View of “Antonio Ballester Moreno,” 2011.

View of “Antonio Ballester Moreno,” 2011.

Antonio Ballester Moreno

La Casa Encendida

View of “Antonio Ballester Moreno,” 2011.

The question of the relationship between children’s art and that of adults has long interested Antonio Ballester Moreno. At a previous exhibition here, titled “No Future,” he showed drawings he himself had made as a child. The background to “No School,” his most recent show, was a workshop that Ballester Moreno gave, in which participants attempted to do away with learned technique and acquired sophistication in order to make something much simpler, something more akin to the art of children.

“No School” featured the pieces made by participants in the workshop along with a single sculpture. Just as in a show of student art at the end of the school year, the drawings were hung on the walls of two hallways. All are on A2 paper (about sixteen by twenty-three inches), and they cover an array of themes: self-portraits, still lifes, Nativity scenes, landscapes, and trees, as well as purely ornamental motifs. Their individual makers were not identified at the entrance to the exhibition the sculpture was: a life-size bronze titled Girl, 2011, which Ballester Moreno made in the spirit of the workshop, though it is obviously much more complex in technique, and neither its spirit nor its appearance suggests a lack of sophistication.

In speaking of his wish to recover the purity of expression and technique that he finds in children’s drawings, Ballester Moreno refers to Picasso, who said that when he was young he could draw like Raphael but then spent a lifetime learning to draw like a child. Of course, this approach was the basis of much modern art, not only for Picasso but also for artists such as Dubuffet and Basquiat. And what’s true of children’s art is also true of works by the mentally ill or from non-Western cultures: It has a kind of purity that many artists hope to recover, or to achieve through a process of unlearning that others might call learning. This impulse goes back to the Pre-Raphaelites or even to the German Nazarenes.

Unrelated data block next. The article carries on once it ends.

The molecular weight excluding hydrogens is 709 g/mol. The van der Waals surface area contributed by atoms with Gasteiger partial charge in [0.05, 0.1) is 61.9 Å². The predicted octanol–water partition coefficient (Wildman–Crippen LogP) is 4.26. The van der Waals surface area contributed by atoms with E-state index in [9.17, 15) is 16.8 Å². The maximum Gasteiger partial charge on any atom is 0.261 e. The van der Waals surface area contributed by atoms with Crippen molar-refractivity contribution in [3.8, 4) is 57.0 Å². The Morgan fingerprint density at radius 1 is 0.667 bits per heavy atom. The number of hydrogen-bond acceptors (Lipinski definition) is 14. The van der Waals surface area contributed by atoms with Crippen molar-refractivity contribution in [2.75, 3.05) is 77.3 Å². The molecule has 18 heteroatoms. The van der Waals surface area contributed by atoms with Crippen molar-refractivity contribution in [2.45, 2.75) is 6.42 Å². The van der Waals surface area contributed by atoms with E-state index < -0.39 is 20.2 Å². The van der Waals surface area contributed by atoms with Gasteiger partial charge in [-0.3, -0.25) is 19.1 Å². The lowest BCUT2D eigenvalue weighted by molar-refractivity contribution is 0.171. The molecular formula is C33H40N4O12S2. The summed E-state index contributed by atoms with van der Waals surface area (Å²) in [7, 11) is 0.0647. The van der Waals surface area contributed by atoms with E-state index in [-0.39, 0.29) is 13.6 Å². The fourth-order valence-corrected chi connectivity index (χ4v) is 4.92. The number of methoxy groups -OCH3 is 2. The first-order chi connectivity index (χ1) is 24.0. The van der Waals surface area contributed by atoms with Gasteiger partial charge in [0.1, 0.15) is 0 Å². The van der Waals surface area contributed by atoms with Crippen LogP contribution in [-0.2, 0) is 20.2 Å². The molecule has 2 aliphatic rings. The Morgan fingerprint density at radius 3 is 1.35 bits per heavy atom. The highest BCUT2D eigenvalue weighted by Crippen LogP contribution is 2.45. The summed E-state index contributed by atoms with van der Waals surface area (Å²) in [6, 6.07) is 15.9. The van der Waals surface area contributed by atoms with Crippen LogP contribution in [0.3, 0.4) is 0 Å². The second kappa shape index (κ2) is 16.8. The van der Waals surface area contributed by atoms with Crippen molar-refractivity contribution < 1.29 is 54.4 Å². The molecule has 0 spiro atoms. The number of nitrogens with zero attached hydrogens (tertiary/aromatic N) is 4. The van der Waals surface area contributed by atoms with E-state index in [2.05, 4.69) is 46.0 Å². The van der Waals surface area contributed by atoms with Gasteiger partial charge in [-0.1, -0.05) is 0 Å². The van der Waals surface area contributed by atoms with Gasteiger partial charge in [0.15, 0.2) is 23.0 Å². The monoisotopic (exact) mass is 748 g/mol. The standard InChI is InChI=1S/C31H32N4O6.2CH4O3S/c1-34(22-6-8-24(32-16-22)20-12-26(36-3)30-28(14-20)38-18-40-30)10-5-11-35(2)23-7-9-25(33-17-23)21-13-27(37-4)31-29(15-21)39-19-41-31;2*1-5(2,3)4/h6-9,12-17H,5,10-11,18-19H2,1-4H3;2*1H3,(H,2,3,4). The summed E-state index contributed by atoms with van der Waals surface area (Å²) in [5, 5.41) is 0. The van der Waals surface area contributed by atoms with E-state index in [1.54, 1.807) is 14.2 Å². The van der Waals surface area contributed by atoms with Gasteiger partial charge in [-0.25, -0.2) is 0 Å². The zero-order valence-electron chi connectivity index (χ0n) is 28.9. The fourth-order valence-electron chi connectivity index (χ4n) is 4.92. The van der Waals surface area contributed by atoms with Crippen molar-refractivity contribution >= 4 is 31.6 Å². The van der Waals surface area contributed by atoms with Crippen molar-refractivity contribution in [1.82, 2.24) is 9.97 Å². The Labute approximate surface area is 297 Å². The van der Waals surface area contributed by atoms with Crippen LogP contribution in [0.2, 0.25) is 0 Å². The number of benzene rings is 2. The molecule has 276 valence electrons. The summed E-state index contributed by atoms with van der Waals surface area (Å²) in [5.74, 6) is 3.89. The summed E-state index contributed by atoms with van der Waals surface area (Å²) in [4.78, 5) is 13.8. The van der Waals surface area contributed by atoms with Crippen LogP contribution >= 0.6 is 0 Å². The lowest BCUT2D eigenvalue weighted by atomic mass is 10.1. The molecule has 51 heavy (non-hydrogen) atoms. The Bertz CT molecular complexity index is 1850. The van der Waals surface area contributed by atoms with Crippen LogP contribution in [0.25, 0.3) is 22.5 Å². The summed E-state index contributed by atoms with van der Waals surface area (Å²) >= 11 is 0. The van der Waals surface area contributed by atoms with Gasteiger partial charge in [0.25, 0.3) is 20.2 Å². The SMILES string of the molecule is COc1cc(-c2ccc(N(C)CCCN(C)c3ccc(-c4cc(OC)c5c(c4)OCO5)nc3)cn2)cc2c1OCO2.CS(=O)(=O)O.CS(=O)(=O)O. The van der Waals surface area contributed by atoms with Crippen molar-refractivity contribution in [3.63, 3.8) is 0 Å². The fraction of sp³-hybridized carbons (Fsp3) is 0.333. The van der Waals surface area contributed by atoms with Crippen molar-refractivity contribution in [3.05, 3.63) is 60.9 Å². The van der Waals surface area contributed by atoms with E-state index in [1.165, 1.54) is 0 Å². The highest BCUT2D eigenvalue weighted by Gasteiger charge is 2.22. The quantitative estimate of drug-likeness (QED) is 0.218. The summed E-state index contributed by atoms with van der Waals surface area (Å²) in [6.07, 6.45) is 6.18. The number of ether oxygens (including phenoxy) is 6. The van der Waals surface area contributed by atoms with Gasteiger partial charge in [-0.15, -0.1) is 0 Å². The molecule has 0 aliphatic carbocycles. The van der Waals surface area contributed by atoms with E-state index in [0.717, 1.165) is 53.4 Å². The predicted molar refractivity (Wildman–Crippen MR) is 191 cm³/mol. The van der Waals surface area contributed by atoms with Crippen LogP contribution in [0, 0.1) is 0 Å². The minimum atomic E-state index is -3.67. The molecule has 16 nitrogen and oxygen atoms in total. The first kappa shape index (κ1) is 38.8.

In any case, the works in “No School” are very revealing, mainly because a visitor who is not privy to the premise of the project might think that they were actually made by children (though this is offset by the evident influence of Picasso, Matisse, and Hockney in some of the works). The first phase of the project, then, seems to have been a success: It is in fact possible to create like a child and to be as expressive as children are. And although there were some attractive abstractions, this was particularly true of the self- portraits, which are the most powerful of the works. Some of them, especially those that focus on the subject’s eyes, are enormously communicative. This, in turn, leads to another question: Is a work better if its creator is personally involved in its theme? The answer suggested here is yes, since the creators of the largely unconvincing Christmas-themed works seem not to have known how to handle their subject. Another question concerns the affinity between direct expression and technique. As said above, the unknowing viewer might think that the works on paper were made by children. But this is not the case with Ballester Moreno’s sculpture—yet he seems to want us to be able to make the backward leap from the highly skilled processes involved in the work’s realization to the childlike spirit in which it was conceived.

Pablo Llorca

Translated from Spanish by Jane Brodie.